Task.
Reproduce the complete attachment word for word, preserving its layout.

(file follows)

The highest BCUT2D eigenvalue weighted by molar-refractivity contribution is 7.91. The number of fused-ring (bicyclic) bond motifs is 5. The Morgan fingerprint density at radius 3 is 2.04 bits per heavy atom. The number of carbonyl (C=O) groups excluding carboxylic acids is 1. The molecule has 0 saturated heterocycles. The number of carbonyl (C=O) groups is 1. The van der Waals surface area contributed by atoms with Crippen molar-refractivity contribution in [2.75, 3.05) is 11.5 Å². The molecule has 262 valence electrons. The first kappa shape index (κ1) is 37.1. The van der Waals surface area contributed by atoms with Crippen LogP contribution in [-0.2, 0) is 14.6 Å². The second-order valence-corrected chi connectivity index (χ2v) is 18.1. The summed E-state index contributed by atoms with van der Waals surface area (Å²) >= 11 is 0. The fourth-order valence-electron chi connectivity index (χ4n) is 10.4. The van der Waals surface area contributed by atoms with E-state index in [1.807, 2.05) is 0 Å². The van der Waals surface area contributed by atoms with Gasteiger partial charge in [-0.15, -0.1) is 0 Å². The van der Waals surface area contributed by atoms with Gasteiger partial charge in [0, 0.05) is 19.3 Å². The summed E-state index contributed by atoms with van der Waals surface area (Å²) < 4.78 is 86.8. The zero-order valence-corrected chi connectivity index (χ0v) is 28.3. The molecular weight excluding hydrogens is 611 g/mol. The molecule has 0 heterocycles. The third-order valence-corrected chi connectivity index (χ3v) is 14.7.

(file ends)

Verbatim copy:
The highest BCUT2D eigenvalue weighted by molar-refractivity contribution is 7.91. The number of fused-ring (bicyclic) bond motifs is 5. The Morgan fingerprint density at radius 3 is 2.04 bits per heavy atom. The number of carbonyl (C=O) groups excluding carboxylic acids is 1. The molecule has 0 saturated heterocycles. The number of carbonyl (C=O) groups is 1. The van der Waals surface area contributed by atoms with Crippen molar-refractivity contribution in [2.75, 3.05) is 11.5 Å². The molecule has 262 valence electrons. The first kappa shape index (κ1) is 37.1. The van der Waals surface area contributed by atoms with Crippen LogP contribution in [-0.2, 0) is 14.6 Å². The second-order valence-corrected chi connectivity index (χ2v) is 18.1. The summed E-state index contributed by atoms with van der Waals surface area (Å²) >= 11 is 0. The fourth-order valence-electron chi connectivity index (χ4n) is 10.4. The van der Waals surface area contributed by atoms with E-state index in [1.807, 2.05) is 0 Å². The van der Waals surface area contributed by atoms with Gasteiger partial charge in [-0.15, -0.1) is 0 Å². The van der Waals surface area contributed by atoms with Gasteiger partial charge in [0, 0.05) is 19.3 Å². The summed E-state index contributed by atoms with van der Waals surface area (Å²) < 4.78 is 86.8. The zero-order valence-corrected chi connectivity index (χ0v) is 28.3. The molecular weight excluding hydrogens is 611 g/mol. The molecule has 0 heterocycles. The third-order valence-corrected chi connectivity index (χ3v) is 14.7.